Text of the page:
2. Eat every 3-4 hours.
Starting within 30 minutes of waking, it can be a fine practice to have a meal that includes a good serving of protein, some healthy fats, and some slowly digested CHO. For example, fried eggs on toast with nuts, grapefruit and coffee. Or, oatmeal with some nuts, dried fruit, and protein powder or lentils added.
Eating some protein, fat and slowly digested CHO every 3 or 4 hours should provide a steady source of nutrition for your body to function well, recover lost energy from training, repair damaged tissue, and build up new enzymes for stronger workout sessions in the future. If you are training hard, it can be desirable to have a little protein and calories coming in somewhat regularly so that you don’t go hours on end without anything. Obviously, if you were living 5,000 years ago hunting on the plains for animals you didn’t always catch, or gathering berries you didn’t always find, it would be great for you to store extra fat for energy in times of need. And, in those circumstances, your body is very effective at dealing with prolonged periods without food, even to the benefit of your health. There may be good reasons not to eat a little something every 3-4h, but if you’re training hard and trying to make sure that your recovery is as quick as possible, then having protein and slowly digested fuel available is probably beneficial.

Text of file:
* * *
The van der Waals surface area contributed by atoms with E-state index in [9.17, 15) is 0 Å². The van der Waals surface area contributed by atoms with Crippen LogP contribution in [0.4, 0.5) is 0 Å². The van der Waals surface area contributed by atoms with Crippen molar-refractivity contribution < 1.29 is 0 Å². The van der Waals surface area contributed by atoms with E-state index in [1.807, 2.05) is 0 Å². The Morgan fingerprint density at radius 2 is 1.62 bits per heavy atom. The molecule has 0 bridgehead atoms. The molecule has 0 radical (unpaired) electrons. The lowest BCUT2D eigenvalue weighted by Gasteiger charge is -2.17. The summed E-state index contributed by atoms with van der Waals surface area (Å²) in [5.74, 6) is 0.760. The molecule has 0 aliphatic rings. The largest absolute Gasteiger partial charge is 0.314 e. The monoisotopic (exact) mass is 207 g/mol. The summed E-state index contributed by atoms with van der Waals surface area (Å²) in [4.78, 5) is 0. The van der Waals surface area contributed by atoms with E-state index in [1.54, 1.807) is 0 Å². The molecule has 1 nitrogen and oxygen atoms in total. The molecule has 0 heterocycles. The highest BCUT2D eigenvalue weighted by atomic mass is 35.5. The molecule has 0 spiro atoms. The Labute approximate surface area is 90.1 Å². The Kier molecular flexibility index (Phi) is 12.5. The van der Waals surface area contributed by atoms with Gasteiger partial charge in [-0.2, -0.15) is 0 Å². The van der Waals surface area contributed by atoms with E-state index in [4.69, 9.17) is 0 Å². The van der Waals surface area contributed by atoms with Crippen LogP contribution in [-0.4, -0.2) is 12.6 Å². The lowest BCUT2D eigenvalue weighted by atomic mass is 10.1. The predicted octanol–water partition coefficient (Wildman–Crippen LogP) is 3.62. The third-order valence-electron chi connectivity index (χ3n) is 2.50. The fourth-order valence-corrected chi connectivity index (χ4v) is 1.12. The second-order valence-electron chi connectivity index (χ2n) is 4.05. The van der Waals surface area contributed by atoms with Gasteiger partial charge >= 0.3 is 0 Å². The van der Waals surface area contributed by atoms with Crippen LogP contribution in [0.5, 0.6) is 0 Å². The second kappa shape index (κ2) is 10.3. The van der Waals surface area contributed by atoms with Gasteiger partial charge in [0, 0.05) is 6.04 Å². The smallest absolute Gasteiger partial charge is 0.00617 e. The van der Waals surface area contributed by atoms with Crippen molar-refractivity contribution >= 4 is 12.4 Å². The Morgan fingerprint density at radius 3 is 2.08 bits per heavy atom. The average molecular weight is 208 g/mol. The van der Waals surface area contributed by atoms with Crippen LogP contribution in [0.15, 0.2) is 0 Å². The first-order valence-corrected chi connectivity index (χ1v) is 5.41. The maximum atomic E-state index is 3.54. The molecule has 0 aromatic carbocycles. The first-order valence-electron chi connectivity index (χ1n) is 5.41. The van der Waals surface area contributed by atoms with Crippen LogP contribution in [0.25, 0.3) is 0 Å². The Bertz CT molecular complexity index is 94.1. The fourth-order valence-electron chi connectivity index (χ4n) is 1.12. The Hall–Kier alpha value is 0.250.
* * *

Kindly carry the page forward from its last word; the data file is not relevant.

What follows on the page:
A key part of this is to choose slowly digested carbohydrates and to have them with some protein, fat, and fiber. When meals contain enough protein, fat, and fiber, and the CHO in them is slowly absorbed, there will be plenty of nutrients filtering into your blood, but not a massive rush all at once that would create a quick rise in blood sugar (and other nutrients), an associated spike in insulin, and then the resulting storage of most of that meal in the form of glycogen and more annoying fat… Unless of course, you just finished a workout, in which case this is often exactly what you would want (i.e. an abundance of CHO and protein filtering into your blood and a rush of anabolic hormones that will hasten recovery).